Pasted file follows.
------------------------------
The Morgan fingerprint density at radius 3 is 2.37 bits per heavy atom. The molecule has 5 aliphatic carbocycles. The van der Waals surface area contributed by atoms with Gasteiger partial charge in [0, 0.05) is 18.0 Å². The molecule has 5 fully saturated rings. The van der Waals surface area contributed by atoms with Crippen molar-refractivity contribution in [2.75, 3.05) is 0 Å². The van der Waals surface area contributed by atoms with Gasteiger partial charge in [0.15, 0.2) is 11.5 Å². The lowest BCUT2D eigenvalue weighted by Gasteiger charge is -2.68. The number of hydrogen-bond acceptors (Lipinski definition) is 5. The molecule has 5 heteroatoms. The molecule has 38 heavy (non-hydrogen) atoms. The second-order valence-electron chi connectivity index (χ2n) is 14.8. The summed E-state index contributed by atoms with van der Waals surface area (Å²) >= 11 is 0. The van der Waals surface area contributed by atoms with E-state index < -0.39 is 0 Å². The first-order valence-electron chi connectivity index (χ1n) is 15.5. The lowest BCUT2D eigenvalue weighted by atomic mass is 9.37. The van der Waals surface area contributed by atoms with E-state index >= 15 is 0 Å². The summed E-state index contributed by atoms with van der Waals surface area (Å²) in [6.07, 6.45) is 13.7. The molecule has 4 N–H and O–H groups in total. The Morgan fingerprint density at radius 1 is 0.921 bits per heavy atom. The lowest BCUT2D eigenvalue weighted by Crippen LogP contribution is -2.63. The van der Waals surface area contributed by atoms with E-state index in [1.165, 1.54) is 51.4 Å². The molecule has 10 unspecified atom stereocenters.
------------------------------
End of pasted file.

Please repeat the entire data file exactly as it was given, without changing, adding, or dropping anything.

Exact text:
The Morgan fingerprint density at radius 3 is 2.37 bits per heavy atom. The molecule has 5 aliphatic carbocycles. The van der Waals surface area contributed by atoms with Gasteiger partial charge in [0, 0.05) is 18.0 Å². The molecule has 5 fully saturated rings. The van der Waals surface area contributed by atoms with Crippen molar-refractivity contribution in [2.75, 3.05) is 0 Å². The van der Waals surface area contributed by atoms with Gasteiger partial charge in [0.15, 0.2) is 11.5 Å². The lowest BCUT2D eigenvalue weighted by Gasteiger charge is -2.68. The number of hydrogen-bond acceptors (Lipinski definition) is 5. The molecule has 5 heteroatoms. The molecule has 38 heavy (non-hydrogen) atoms. The second-order valence-electron chi connectivity index (χ2n) is 14.8. The summed E-state index contributed by atoms with van der Waals surface area (Å²) >= 11 is 0. The van der Waals surface area contributed by atoms with E-state index < -0.39 is 0 Å². The first-order valence-electron chi connectivity index (χ1n) is 15.5. The lowest BCUT2D eigenvalue weighted by atomic mass is 9.37. The van der Waals surface area contributed by atoms with E-state index >= 15 is 0 Å². The summed E-state index contributed by atoms with van der Waals surface area (Å²) in [6.07, 6.45) is 13.7. The molecule has 4 N–H and O–H groups in total. The Morgan fingerprint density at radius 1 is 0.921 bits per heavy atom. The lowest BCUT2D eigenvalue weighted by Crippen LogP contribution is -2.63. The van der Waals surface area contributed by atoms with E-state index in [1.165, 1.54) is 51.4 Å². The molecule has 10 unspecified atom stereocenters.